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Stoppage of forex sale to BDC: HEDA tells FG to sanction defaulters

By Azimazi Momoh Jimoh, Abuja
12 March 2022   |   2:37 am
Human and Environmental Development Agenda (HEDA) has called on the Central Bank of Nigeria (CBN) to sanction Deposit Money Banks (DMBs) and to Bureau de Change (BDC)

[FILES] US dollar. (Photo by ASHRAF SHAZLY / AFP)

Human and Environmental Development Agenda (HEDA) has called on the Central Bank of Nigeria (CBN) to sanction Deposit Money Banks (DMBs) and to Bureau de Change (BDC) operators that fraudulently engage in the foreign exchange transactions.

The CBN Governor, Godwin Emefiele, had, at the end of the Monetary Policy Committee (MPC) meeting in July 2021, announced the stoppage of Forex sale to BDC operators. 

HEDA, in a statement by its Chairman, Olanrewaju Suraju, recalled that only the CBN was supposed to sell Forex to DMBs for onward sale to the public for Personal Travel Allowance (PTA), Business Travel Allowance (BTA), tuition fees, medical payments, Small and Mdium-sized Enterprises (SMEs) transactions among others.

CBN had adduced rent-seeking and involvement in money laundering as reasons for its decision to discontinue the sale of foreign currencies to BDCs. 

The civil society group also noted the CBN had reported sharp practices by some unscrupulous customers to circumvent its new policy on the sale of Forex. 

Suraju lamented: “It appears the measure is insufficient as a deterrent for defaulters, as this act of economic sabotage is still perpetrated non-stop by unscrupulous members of the society.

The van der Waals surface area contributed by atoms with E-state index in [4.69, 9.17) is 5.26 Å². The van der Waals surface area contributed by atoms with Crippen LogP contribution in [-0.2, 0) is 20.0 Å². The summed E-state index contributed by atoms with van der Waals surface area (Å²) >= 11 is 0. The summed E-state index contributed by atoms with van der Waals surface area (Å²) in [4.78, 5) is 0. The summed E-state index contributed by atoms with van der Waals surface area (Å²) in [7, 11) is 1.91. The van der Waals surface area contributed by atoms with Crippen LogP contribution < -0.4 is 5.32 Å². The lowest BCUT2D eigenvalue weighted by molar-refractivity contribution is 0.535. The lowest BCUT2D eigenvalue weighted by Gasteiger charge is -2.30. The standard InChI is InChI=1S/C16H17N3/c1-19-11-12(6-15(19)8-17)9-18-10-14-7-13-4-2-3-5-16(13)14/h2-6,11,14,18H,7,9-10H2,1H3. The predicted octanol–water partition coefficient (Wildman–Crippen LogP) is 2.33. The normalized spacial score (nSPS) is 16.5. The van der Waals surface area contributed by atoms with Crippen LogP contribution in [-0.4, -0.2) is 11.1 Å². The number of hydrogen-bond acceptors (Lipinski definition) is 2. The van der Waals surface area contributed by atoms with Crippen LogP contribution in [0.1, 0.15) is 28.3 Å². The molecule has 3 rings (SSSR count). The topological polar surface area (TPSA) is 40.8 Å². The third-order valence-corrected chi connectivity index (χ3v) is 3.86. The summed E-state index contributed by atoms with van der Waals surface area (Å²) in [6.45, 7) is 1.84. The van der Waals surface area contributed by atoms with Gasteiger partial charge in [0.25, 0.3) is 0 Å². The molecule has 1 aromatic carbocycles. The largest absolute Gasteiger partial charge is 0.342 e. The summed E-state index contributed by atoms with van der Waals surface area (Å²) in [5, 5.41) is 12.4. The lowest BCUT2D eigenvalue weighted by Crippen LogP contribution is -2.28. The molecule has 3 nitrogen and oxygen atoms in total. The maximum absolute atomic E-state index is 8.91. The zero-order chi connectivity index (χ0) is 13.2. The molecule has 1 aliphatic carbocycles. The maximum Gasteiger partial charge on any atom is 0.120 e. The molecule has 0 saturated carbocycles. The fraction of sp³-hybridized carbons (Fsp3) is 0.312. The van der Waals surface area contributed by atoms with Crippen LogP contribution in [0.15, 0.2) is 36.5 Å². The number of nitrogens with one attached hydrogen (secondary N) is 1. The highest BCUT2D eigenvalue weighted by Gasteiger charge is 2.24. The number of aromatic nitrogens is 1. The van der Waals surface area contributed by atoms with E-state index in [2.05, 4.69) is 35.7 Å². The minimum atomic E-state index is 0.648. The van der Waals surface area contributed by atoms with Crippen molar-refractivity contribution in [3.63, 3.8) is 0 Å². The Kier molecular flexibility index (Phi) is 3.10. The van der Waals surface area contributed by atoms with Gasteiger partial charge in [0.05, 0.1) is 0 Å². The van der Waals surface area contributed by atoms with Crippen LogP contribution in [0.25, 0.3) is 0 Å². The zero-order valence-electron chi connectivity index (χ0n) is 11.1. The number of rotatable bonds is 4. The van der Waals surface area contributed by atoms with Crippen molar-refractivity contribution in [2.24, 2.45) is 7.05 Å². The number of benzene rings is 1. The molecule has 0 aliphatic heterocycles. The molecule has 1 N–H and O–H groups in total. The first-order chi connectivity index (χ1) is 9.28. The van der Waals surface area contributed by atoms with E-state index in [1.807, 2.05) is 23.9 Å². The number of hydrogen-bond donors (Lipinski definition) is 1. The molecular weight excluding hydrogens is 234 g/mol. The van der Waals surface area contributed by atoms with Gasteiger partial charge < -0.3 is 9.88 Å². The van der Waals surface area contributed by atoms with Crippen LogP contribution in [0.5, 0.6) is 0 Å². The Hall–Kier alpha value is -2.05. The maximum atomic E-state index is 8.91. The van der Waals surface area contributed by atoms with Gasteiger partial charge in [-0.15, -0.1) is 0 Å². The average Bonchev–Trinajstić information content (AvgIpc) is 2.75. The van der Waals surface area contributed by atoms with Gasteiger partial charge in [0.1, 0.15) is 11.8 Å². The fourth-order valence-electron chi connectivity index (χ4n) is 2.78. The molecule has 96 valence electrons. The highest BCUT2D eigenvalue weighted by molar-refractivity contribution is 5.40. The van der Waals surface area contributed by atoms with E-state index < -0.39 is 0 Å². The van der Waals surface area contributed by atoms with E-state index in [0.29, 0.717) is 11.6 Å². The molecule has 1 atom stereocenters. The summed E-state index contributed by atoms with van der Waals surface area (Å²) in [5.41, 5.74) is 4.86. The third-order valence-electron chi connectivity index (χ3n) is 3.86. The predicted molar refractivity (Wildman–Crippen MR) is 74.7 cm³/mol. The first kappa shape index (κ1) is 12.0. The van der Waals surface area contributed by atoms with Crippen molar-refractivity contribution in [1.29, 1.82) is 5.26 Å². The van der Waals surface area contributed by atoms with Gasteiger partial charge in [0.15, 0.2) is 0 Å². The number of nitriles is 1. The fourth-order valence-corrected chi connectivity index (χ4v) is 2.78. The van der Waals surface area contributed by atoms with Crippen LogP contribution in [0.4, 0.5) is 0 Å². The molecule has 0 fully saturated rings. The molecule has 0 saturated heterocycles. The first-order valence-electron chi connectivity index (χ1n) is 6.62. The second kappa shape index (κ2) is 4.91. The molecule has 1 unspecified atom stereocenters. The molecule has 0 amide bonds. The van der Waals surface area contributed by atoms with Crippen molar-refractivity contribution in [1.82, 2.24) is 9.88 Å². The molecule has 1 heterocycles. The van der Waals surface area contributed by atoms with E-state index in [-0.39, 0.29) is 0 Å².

“Those who fraudulently collect foreign currencies and sell to BDCs or black market vendors are clearly causing economic adversity to the Federal Republic of Nigeria. Their action is not only fraudulent, it is clearly a financial crime and economic sabotage.”

He recommended that, in addition to the above measure, the CBN should direct all DMBs to report such law-breakers to the Economic and Financial Crimes Commission (EFCC) for investigation of possible money laundering offences and illicit financial flow and onward prosecution, if found culpable.

The CSO affirmed that in February 2022, commercial banks revealed identities of over 1,226 defaulters accused of purchasing the dollar at official rates without embarking on that trip, which afforded them the advantage of getting the foreign currency. 

“We strongly believe that adopting our recommendation will fortify this CBN policy on Forex transaction for the benefit of the Nigerian economy and help to stabilise the naira against other foreign currencies. HEDA Resource Centre shall continue to support and collaborate with CBN in the fight against corruption and illicit financial flow in Nigeria,” he added.

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